Working as a journalist during the first Northwest Resistance of 1869–1870,  Hargrave applied his skills of observation and on-the-spot reporting in developing a historical treatment of the community, combined with an account of its institutions and social mores. He described a wide range of activities he observed in and around Red River, including cross-cultural practices such as a First Nations dog feast, although his account was one of a detached rather than a sympathetic observer. Hargrave also commented on a wide variety of personalities that imbued his narrative with immediacy, including the Dakota leader Little Crow, who visited the settlement, the controversial figure of John Christian Schultz, future M.P. for Lisgar, and Hargrave’s uncle HBC governor William MacTavish, whom he served as secretary at Fort Garry.
A revealing section of Hargrave’s book was his recounting of a trip he made in 1861 to Lower Fort Garry with his colleague William McMurray, another avid reader, to see off the Company of Royal Canadian Rifles, who were departing for York Factory. At Lower Fort Garry, Hargrave and McMurray were hospitably received by Alexander Lillie, the post manager, in the officer’s quarters. Hargrave seems to have limited his socializing to the company of other HBC officers at their comfortable lodgings within the stone fort. While at Lower Fort Garry he was very near the farm and home of Donald Gunn, an Elder, custodian of the Red River Library and future historian of Red River, but there is no indication that he sought an interaction with Gunn on this or other occasions. At the conclusion of his journey, Hargrave returned to the Forks of the Red and Assiniboine to his comfortable refuge within the walls of the Upper Fort. From that vantage point, Hargrave looked forward to Manitoba’s annexation to Canada and the business opportunities that would ensue from the province’s membership in Confederation. His book was well structured to advance that position.
Donald Gunn was the last of the major historians of Red River and the last to write a historical account during or near the time when the colony was in existence. Some other former residents of Red River, including R. G. Macbeth and A. C. Garrioch, subsequently wrote histories but did not publish them until later. Moreover, they did not deal substantively with governance and other critical issues; so they will not be treated here.  Gunn was 44 years older than J. J. Hargrave and his experiences stretched back to the early era of the Selkirk Settlement but he delayed writing his history until near the end of the period. His principal history did not appear until 1880, two years after his death. Gunn’s place in Western Canadian historiography suffered in part from bad timing. His first foray into historical writing, a serialized history of the Red River colony, was cut short by the outbreak of the Red River Resistance, while his larger history was apparently incomplete at his death in 1878. 
Nevertheless, Lewis G. Thomas, author of an article on Gunn in The Dictionary of Canadian Biography, expressed high praise for this author’s historical work. He wrote: “Gunn disputes with Alexander Ross the title of father of the history of Canada’s prairie west.” Other observers have been less generous towards Gunn, as they have taken him to task, alternately, for his extended critique of Lord Selkirk, his apparent sympathy with the North West Company, and his criticism of the HBC.  There were other dimensions to Gunn that have not yet been adequately treated by historians. In several respects, he was the most expansive of Red River’s historians in terms of the issues he was seeking to address and their implications for Western Canadian politics and society. Gunn has not yet been fully placed into appropriate historical contexts, so I will try to do that now.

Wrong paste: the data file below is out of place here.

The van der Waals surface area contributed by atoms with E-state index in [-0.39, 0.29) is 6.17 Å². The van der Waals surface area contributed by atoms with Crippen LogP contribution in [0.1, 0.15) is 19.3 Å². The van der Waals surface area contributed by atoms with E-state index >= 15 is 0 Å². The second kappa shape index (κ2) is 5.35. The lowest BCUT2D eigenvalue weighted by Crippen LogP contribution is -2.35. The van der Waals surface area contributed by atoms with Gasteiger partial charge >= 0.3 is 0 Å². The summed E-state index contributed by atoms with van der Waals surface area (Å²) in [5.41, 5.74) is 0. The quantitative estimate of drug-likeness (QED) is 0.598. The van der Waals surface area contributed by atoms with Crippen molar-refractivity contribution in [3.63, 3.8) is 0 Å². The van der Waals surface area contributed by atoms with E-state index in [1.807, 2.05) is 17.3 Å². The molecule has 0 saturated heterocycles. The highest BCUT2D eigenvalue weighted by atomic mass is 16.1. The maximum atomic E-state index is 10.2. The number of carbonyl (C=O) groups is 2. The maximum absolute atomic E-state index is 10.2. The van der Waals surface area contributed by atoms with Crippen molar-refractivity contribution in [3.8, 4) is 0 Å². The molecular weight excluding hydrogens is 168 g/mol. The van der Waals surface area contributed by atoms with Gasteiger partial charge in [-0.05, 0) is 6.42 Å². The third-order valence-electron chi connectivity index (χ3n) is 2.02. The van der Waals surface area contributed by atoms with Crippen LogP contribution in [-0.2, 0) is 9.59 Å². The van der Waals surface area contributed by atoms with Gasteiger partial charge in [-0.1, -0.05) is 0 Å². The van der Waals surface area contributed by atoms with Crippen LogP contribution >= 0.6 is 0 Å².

Gunn grew up on a small farm in northern Scotland and was educated in the parish school of Halkirk. That was the extent of his formal education. At the age of 16, he accompanied the Selkirk settlers who sailed to Hudson Bay in 1813. After 10 years’ service with the HBC at various posts, Gunn joined the ranks of several other retired HBC servants and settled at Red River in 1823. There, he developed a farm on the river at Little Britain, now the parish of St. Andrews. Gunn also assumed responsibility for the Church Missionary Society’s parish school at St. Andrews, where he taught for 18 years. Following the establishment of the Red River Library in 1848, Gunn also assumed the role of custodian of this important collection. Many of its volumes were housed at his stone house at Little Britain.  The Red River Collection was well patronized and reading was reportedly a favoured pastime in the colony.
An early indication of Gunn’s populist sympathies was evident in an 1861 exchange of letters to The Nor’Wester prompted by a petition dictated by the Ojibwa Chief Peguis to the Aborigines’ Protection Society. Businessman Andrew McDermot had been dismissive of Peguis’s claims but Gunn responded by providing historical perspectives challenging McDermot’s assertions, including correcting the businessman’s incorrect historical dates. He supported Peguis’s position by referring to the Ojibwa chief’s repeated complaint “of the action of the Company in occupying and selling their lands, without giving them any adequate compensation for the same.”